New parents have many questions. What pram should I buy? How do I feed my child healthy food? Where can I get a cheap vasectomy? However, in the deluge of information one subject seems to get consistently overlooked.
Sadly, when Junior arrives many of us find that blurting out expletives is now frowned upon. No longer can we liberally sprinkle four-lettered Anglo-Saxon terms for the anatomy throughout our stories, lest those tiny ears pick them up and parrot them back at us.
Listen, before I go on: if you don’t swear, then you’re off the hook. You can stop reading. You’re better than us. Go and do something wholesome.
Right. Have those wowsers fucked off? Then we may continue.
First up, you might be wondering: what’s the big deal? Kids swearing! That’s kind of cute! Hey, there were a raft of films in the 1980’s that involved swearing kids and swearing grannies and y’know what? It was kinda cute.
The key here is that those were other people’s kids. Not only that, but they were fictional. Their language doesn’t reflect poorly on you. When your three-year-old drops her ice cream and bellows “MOTHERFUCKER” in the supermarket it isn’t, I assure you, going to be cute. Your parenting technique is constantly on public display, and there are judges everywhere just itching to award you nul points.
The good news is that the change is gradual. No-one expects you to just flip a switch and begin saying “oops” instead of “cuntsponge” overnight. Oh heavens, no. Babies are calibrating to their new, non-uterus environment and can’t be expected to deal with higher brain functions such as language just yet. You’ve got months to practice moderation. And believe me, when something is so ingrained, it’s going to take months. Try smashing your thumb with a hammer and calmly saying “gosh”. You’ll see what I mean.
So, what can we do? The key is substitution. You’re no doubt familiar with this technique from school days, when you had to keep a lid on your shockingly offensive playground language when back in the classroom. The substitution technique has given us such classics as “jeepers” for “Jesus”, “cripes” for “Christ”, and “golly” for “goatfucker”. However, now that you’re older (old enough to have sex! You wily old goatfucker!), your mind is no longer agile enough to come up with safe language substitutes on the fly. You’ll have to practice.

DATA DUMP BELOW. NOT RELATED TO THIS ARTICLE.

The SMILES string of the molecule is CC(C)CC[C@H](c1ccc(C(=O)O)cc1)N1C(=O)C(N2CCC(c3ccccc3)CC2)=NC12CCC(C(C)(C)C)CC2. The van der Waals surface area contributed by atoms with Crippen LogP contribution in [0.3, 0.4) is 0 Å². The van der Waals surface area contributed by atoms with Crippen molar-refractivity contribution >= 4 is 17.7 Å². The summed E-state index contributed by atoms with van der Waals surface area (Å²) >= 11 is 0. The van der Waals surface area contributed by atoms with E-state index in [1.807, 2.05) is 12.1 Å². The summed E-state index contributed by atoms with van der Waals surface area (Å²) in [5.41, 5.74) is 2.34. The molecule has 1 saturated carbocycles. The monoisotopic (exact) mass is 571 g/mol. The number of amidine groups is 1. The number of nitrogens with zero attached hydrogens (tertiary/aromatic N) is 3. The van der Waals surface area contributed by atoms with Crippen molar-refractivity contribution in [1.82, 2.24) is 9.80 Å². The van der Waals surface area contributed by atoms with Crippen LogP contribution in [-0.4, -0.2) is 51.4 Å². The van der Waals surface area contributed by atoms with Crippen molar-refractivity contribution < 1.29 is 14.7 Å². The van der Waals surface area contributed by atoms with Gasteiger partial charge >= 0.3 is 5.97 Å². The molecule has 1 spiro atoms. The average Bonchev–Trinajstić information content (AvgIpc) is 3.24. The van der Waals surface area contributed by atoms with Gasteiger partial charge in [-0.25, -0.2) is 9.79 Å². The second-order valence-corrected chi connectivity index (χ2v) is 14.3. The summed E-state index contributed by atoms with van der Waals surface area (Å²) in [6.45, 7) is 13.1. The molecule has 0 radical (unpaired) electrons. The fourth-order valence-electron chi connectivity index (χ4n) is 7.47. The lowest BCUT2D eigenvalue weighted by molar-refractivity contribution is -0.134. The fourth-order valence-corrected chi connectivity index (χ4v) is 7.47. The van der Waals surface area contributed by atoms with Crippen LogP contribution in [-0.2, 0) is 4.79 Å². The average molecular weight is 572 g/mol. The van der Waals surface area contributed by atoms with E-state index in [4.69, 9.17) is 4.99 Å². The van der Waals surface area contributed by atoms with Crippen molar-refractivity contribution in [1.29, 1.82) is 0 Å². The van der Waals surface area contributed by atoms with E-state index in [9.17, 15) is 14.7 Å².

Think about it. For years now, you’ve been bandying around expletives with careless abandon. I’d be surprised if you haven’t used some variation on at least one of these phrases in the last week:
Congratulations on your engagement, asshole!
Thank you Mrs Ferrante, your tomato soup is the shit.
I found your presentation to be an interminable wankfest.
The hypotenuse is the longest fucking side of a bitch ass triangle.
Language like this is simply ingrained. Only with regular practice under real-world circumstances can one make meaningful progress at stemming the tide of profanity that’s constantly threatening to burst the banks of your - well, let’s face it - filthy mind.
Start by identifying your sweary catch phrases; most people only have one or two. These are the ones that issue forth without thought, the terms that bubble barely below the surface just waiting for an excuse to explode. Think of when you stub your toe. Your eyes widen, teeth clench, your chest swells in anticipation of the almighty expletive about to launch.
Have you got your sweary catch phrase? Now comes the substitution part.
Naturally it’s going to be easier to make a successful substitution if the substituted word is similar to the offending original. This, for example, is why “shit” and “shivers” make such ideal euphemistic bed partners.
Now if you can work some plausible deniability in there, all the better. For example, if your sweary catch phrase is “motherfucker” and you substitute “mustard farmer”, you might be congratulating yourself on a job well done. Not so fast! Now your kid’s thinking: “‘mustard farmer’? What the fuck is that supposed to mean?” and you’re back to square one.
Better to substitute a phrase like “mother fluster”. You can explain that away in one of two ways:
If you’re the mother: “well … sometimes, as a mother, I get flustered”.
If you’re the father: “well … sometimes your mother gets flustered, and I am sympathetic to her plight”.
Sweary kids make you look like a terrible parent and, even though you are a terrible parent, let’s try to keep that to ourselves.
Thanks to a lifetime of swearing and drinking your mind is now brimming with expletives, yet is too dull-witted to think of non-profane phrases.
If you constantly practice substituting words that sound like swear words, you will eventually train your feeble and dusty old synapses to substitute boring alternatives, even under duress.
Consequently, your children won’t learn how to swear. Well, they won’t learn from you, at any rate. They’ll learn at school.
Everyone will think you’re a little odd.
So, there you have it! I hope there’s some useful advice for all you new parents out there. Oh, and please feel free to use “mother fluster”. Though if you need any more substitutes then I’m afraid you’ll have to come up with your own. I’m not your fucking dad.